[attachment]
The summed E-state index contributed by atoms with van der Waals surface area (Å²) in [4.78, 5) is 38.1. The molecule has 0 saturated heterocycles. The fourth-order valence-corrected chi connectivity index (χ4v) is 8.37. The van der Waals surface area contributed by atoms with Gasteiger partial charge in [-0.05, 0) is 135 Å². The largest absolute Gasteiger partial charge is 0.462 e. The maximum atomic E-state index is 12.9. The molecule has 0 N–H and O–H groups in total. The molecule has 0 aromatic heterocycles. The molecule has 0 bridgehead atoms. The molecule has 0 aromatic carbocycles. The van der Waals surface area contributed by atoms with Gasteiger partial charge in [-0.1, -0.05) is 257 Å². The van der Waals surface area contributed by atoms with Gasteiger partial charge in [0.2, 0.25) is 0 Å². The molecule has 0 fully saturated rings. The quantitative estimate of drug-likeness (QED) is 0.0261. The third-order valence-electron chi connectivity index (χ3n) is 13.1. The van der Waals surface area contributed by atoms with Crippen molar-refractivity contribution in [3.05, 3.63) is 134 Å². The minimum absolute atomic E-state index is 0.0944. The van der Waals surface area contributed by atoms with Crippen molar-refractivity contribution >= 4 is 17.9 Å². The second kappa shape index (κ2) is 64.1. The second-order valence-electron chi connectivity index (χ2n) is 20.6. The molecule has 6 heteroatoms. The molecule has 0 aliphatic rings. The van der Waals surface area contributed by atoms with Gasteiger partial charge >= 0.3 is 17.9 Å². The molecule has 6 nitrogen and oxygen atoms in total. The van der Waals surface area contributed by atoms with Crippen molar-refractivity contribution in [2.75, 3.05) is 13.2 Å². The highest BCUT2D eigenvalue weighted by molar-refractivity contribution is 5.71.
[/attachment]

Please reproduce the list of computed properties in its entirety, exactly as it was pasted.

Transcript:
The summed E-state index contributed by atoms with van der Waals surface area (Å²) in [4.78, 5) is 38.1. The molecule has 0 saturated heterocycles. The fourth-order valence-corrected chi connectivity index (χ4v) is 8.37. The van der Waals surface area contributed by atoms with Gasteiger partial charge in [-0.05, 0) is 135 Å². The largest absolute Gasteiger partial charge is 0.462 e. The maximum atomic E-state index is 12.9. The molecule has 0 N–H and O–H groups in total. The molecule has 0 aromatic heterocycles. The molecule has 0 bridgehead atoms. The molecule has 0 aromatic carbocycles. The van der Waals surface area contributed by atoms with Gasteiger partial charge in [-0.1, -0.05) is 257 Å². The van der Waals surface area contributed by atoms with Gasteiger partial charge in [0.2, 0.25) is 0 Å². The molecule has 0 fully saturated rings. The quantitative estimate of drug-likeness (QED) is 0.0261. The third-order valence-electron chi connectivity index (χ3n) is 13.1. The van der Waals surface area contributed by atoms with Crippen molar-refractivity contribution in [3.05, 3.63) is 134 Å². The minimum absolute atomic E-state index is 0.0944. The van der Waals surface area contributed by atoms with Crippen molar-refractivity contribution >= 4 is 17.9 Å². The second kappa shape index (κ2) is 64.1. The second-order valence-electron chi connectivity index (χ2n) is 20.6. The molecule has 6 heteroatoms. The molecule has 0 aliphatic rings. The van der Waals surface area contributed by atoms with Gasteiger partial charge >= 0.3 is 17.9 Å². The molecule has 6 nitrogen and oxygen atoms in total. The van der Waals surface area contributed by atoms with Crippen molar-refractivity contribution in [2.75, 3.05) is 13.2 Å². The highest BCUT2D eigenvalue weighted by molar-refractivity contribution is 5.71.